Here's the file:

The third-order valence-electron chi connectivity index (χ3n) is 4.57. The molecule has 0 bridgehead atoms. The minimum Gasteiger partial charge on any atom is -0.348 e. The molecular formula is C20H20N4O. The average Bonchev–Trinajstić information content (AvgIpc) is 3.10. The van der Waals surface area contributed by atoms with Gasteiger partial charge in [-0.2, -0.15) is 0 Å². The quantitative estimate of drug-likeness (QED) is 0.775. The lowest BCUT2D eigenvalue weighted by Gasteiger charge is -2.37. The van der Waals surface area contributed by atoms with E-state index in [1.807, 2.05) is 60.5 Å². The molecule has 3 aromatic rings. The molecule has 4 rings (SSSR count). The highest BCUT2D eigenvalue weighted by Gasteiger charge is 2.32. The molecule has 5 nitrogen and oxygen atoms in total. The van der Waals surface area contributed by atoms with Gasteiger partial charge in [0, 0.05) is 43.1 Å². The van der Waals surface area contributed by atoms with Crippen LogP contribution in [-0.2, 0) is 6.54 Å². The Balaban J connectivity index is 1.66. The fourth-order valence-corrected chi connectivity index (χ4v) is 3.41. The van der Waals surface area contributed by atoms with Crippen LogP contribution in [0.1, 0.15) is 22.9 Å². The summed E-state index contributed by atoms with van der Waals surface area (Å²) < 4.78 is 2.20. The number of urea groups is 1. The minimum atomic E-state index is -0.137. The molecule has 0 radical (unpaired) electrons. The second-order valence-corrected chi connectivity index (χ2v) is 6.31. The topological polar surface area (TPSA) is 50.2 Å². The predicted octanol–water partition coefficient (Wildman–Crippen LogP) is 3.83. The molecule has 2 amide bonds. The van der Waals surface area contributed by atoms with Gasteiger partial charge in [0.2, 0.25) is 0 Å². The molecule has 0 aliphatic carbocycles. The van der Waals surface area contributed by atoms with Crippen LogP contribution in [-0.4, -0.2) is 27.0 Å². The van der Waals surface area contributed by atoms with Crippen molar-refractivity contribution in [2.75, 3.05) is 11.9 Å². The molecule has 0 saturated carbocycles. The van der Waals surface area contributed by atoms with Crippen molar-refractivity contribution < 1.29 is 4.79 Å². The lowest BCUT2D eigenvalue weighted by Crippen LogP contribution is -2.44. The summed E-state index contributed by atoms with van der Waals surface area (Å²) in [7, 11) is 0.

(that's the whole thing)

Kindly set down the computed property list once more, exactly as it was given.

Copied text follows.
The third-order valence-electron chi connectivity index (χ3n) is 4.57. The molecule has 0 bridgehead atoms. The minimum Gasteiger partial charge on any atom is -0.348 e. The molecular formula is C20H20N4O. The average Bonchev–Trinajstić information content (AvgIpc) is 3.10. The van der Waals surface area contributed by atoms with Gasteiger partial charge in [-0.2, -0.15) is 0 Å². The quantitative estimate of drug-likeness (QED) is 0.775. The lowest BCUT2D eigenvalue weighted by Gasteiger charge is -2.37. The van der Waals surface area contributed by atoms with E-state index in [1.807, 2.05) is 60.5 Å². The molecule has 3 aromatic rings. The molecule has 4 rings (SSSR count). The highest BCUT2D eigenvalue weighted by Gasteiger charge is 2.32. The molecule has 5 nitrogen and oxygen atoms in total. The van der Waals surface area contributed by atoms with Gasteiger partial charge in [0, 0.05) is 43.1 Å². The van der Waals surface area contributed by atoms with Crippen LogP contribution in [-0.2, 0) is 6.54 Å². The Balaban J connectivity index is 1.66. The fourth-order valence-corrected chi connectivity index (χ4v) is 3.41. The van der Waals surface area contributed by atoms with Crippen LogP contribution in [0.1, 0.15) is 22.9 Å². The summed E-state index contributed by atoms with van der Waals surface area (Å²) < 4.78 is 2.20. The number of urea groups is 1. The minimum atomic E-state index is -0.137. The molecule has 0 radical (unpaired) electrons. The second-order valence-corrected chi connectivity index (χ2v) is 6.31. The topological polar surface area (TPSA) is 50.2 Å². The predicted octanol–water partition coefficient (Wildman–Crippen LogP) is 3.83. The molecule has 2 amide bonds. The van der Waals surface area contributed by atoms with Gasteiger partial charge in [0.2, 0.25) is 0 Å². The molecule has 0 aliphatic carbocycles. The van der Waals surface area contributed by atoms with Crippen LogP contribution in [-0.4, -0.2) is 27.0 Å². The van der Waals surface area contributed by atoms with Crippen molar-refractivity contribution in [2.75, 3.05) is 11.9 Å². The molecule has 0 saturated carbocycles. The van der Waals surface area contributed by atoms with Crippen molar-refractivity contribution < 1.29 is 4.79 Å². The lowest BCUT2D eigenvalue weighted by Crippen LogP contribution is -2.44. The summed E-state index contributed by atoms with van der Waals surface area (Å²) in [7, 11) is 0.